Washington state ranks second for entrepreneurs

The venture capital totals may be falling, but Washington state is still a great place to start a new business. That’s the latest finding from the The State Entrepreneurial Index, which measures a state’s percentage growth and per capita growth in business establishments, its business formation rate, the number of patents per thousand residents and gross receipts of sole proprietorships/partnerships per capita.

According to the study, conducted by the University of Nebraska-Lincoln, Washington state ranked second in terms of entrepreneurship.

Oregon also fared well, rising from 45th in 2008 to fifth in the latest study. New York state was at the top of the list, with Massachusetts and New Jersey rounding out the top five.

We certainly have a number of entrepreneurs in the GeekWire community, so what do you think of the results?

Here’s a look at a graphic showing how the states performed.

 

  • Guest

    I wouldn’t extrapolate much from this.  Oregon rising 40 spots?  Had to be from the growth in food carts in Portland.    Nevada falling 40 spots?  That’s probably from independent contractors (entrepreneurs, technically by the data) who moved onward when the housing and construction bubble burst.

    Does this tell us anything about innovation and technology entrepreneurship?

    Nope.

    But, I’ll bet that doesn’t stop people from quoting it.

  • Rangoski

    I am baffled to note that Calofornia is nowhere near the top. Every other friend I have in the Silicon Valley is an entrepreneur or a wannabe entrepreneur.

    • http://thinkspace.com thinkspace

      Seems like when measured per capita in business establishments it throws the State of California down lower. Silicon Valley probably is at the top if calculated at a city level.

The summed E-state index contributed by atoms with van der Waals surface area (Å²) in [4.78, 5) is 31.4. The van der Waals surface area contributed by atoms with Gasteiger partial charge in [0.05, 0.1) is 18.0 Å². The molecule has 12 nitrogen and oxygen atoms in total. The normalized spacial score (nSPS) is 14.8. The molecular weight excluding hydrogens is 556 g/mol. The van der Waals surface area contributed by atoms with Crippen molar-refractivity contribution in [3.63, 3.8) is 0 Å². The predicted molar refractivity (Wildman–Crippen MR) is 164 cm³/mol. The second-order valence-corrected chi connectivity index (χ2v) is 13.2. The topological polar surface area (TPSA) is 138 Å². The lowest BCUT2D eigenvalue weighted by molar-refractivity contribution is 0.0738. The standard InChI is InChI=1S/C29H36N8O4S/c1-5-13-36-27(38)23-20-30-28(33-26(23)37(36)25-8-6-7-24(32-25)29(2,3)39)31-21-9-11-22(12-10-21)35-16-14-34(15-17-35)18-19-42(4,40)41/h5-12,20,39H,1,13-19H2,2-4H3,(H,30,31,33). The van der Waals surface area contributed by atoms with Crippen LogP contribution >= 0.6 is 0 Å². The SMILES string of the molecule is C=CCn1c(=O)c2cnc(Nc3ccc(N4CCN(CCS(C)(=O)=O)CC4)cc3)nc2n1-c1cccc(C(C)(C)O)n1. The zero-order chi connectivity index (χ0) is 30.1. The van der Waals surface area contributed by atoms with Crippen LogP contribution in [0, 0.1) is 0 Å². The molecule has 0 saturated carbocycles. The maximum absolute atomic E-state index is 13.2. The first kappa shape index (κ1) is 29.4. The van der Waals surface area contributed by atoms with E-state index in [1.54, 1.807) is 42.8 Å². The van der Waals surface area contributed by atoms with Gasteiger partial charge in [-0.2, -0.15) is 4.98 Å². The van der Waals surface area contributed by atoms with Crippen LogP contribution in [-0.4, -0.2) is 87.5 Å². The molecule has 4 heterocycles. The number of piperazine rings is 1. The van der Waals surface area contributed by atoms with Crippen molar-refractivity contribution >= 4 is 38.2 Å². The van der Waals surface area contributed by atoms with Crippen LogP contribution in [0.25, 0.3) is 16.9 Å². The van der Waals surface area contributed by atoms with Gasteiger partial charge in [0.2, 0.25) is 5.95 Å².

• http://twitter.com/fostermarkd mark foster

        Silicon Valley is a city now? 

  • Guest

    Congratulations to Washington on this accomplishment!

  • http://www.thoughtful.co Chris Lynch

    This doesn’t necessarily mean tech startups. Startup is a very broad term and us techies tend to claim ownership of the term, but as another commenter mentioned, a startup could be a street food vendor in Portland to a roofing company to a hot new photo sharing site. In other words, while we might rank high, I think if we narrowed the focus to tech, you’d see these results vary drastically.

    Everyone in tech knows California is where the majority of action is at, and NY is seeing a huge uptick as well. Our investments here in startups are fairly flat (http://www.geekwire.com/2011/seattle-venture-capitalists-remain-optimistic-dollar-volumes-slump) while they are up in California. There is a thriving community here, but I don’t hear of  many startups saying they need to move from the valley to Seattle to get funding :)

  • http://www.thoughtful.co Chris Lynch

    This doesn’t necessarily mean tech startups. Startup is a very broad term and us techies tend to claim ownership of the term, but as another commenter mentioned, a startup could be a street food vendor in Portland to a roofing company to a hot new photo sharing site. In other words, while we might rank high, I think if we narrowed the focus to tech, you’d see these results vary drastically.

    Everyone in tech knows California is where the majority of action is at, and NY is seeing a huge uptick as well. Our investments here in startups are fairly flat (http://www.geekwire.com/2011/seattle-venture-capitalists-remain-optimistic-dollar-volumes-slump) while they are up in California. There is a thriving community here, but I don’t hear of  many startups saying they need to move from the valley to Seattle to get funding :)

  • http://twitter.com/kilogrammatic Kelly Graham

    As pleased as I am that WA is #2, I would really love to see a measure of tech entrepreneurship specifically. Regardless, Oregon’s leap from 45 to 5 is impressive by any measure.

  • http://www.timbersoftware.com Lewis

    I don’t find the results credible at all.  California smack dab in the middle when it comes to entrepreneurship?  +1 to Thinkspace on “per capita” influencing results.  I also think “Patents per thousand residents” also skews the results.  I imagine Microsoft must be granted lots of patents per year.